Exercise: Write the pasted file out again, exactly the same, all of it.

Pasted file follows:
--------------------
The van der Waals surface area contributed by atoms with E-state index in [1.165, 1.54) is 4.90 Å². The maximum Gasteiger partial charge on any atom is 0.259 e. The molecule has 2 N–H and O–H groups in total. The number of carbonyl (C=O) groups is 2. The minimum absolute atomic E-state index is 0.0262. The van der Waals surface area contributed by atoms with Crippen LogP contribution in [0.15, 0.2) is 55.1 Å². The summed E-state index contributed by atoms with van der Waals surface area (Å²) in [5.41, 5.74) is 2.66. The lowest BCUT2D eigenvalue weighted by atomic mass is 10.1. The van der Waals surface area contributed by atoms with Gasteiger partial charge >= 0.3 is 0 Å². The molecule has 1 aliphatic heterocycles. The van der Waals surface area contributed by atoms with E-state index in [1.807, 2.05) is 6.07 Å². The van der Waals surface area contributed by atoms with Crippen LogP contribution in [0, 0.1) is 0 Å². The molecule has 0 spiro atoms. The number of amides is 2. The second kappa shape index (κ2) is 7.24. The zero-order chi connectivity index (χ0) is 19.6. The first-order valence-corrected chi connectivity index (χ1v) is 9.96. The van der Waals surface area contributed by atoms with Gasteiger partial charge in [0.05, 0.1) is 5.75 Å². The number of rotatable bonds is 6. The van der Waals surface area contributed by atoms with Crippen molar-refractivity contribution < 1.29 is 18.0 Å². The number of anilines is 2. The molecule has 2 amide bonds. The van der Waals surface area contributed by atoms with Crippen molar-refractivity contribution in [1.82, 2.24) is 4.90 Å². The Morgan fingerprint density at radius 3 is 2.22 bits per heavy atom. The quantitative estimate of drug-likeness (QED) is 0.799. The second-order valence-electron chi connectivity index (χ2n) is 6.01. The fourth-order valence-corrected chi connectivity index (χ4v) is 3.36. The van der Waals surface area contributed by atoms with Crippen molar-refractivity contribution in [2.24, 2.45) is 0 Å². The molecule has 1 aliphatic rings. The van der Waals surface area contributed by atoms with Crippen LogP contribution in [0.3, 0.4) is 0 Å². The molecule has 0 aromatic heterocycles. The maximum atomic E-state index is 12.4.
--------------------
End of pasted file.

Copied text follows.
The van der Waals surface area contributed by atoms with E-state index in [1.165, 1.54) is 4.90 Å². The maximum Gasteiger partial charge on any atom is 0.259 e. The molecule has 2 N–H and O–H groups in total. The number of carbonyl (C=O) groups is 2. The minimum absolute atomic E-state index is 0.0262. The van der Waals surface area contributed by atoms with Crippen LogP contribution in [0.15, 0.2) is 55.1 Å². The summed E-state index contributed by atoms with van der Waals surface area (Å²) in [5.41, 5.74) is 2.66. The lowest BCUT2D eigenvalue weighted by atomic mass is 10.1. The van der Waals surface area contributed by atoms with Gasteiger partial charge >= 0.3 is 0 Å². The molecule has 1 aliphatic heterocycles. The van der Waals surface area contributed by atoms with E-state index in [1.807, 2.05) is 6.07 Å². The van der Waals surface area contributed by atoms with Crippen LogP contribution in [0, 0.1) is 0 Å². The molecule has 0 spiro atoms. The number of amides is 2. The second kappa shape index (κ2) is 7.24. The zero-order chi connectivity index (χ0) is 19.6. The first-order valence-corrected chi connectivity index (χ1v) is 9.96. The van der Waals surface area contributed by atoms with Gasteiger partial charge in [0.05, 0.1) is 5.75 Å². The number of rotatable bonds is 6. The van der Waals surface area contributed by atoms with Crippen molar-refractivity contribution < 1.29 is 18.0 Å². The number of anilines is 2. The molecule has 2 amide bonds. The van der Waals surface area contributed by atoms with Crippen molar-refractivity contribution in [1.82, 2.24) is 4.90 Å². The Morgan fingerprint density at radius 3 is 2.22 bits per heavy atom. The quantitative estimate of drug-likeness (QED) is 0.799. The second-order valence-electron chi connectivity index (χ2n) is 6.01. The fourth-order valence-corrected chi connectivity index (χ4v) is 3.36. The van der Waals surface area contributed by atoms with Crippen molar-refractivity contribution in [2.24, 2.45) is 0 Å². The molecule has 1 aliphatic rings. The van der Waals surface area contributed by atoms with Crippen LogP contribution in [0.3, 0.4) is 0 Å². The molecule has 0 aromatic heterocycles. The maximum atomic E-state index is 12.4.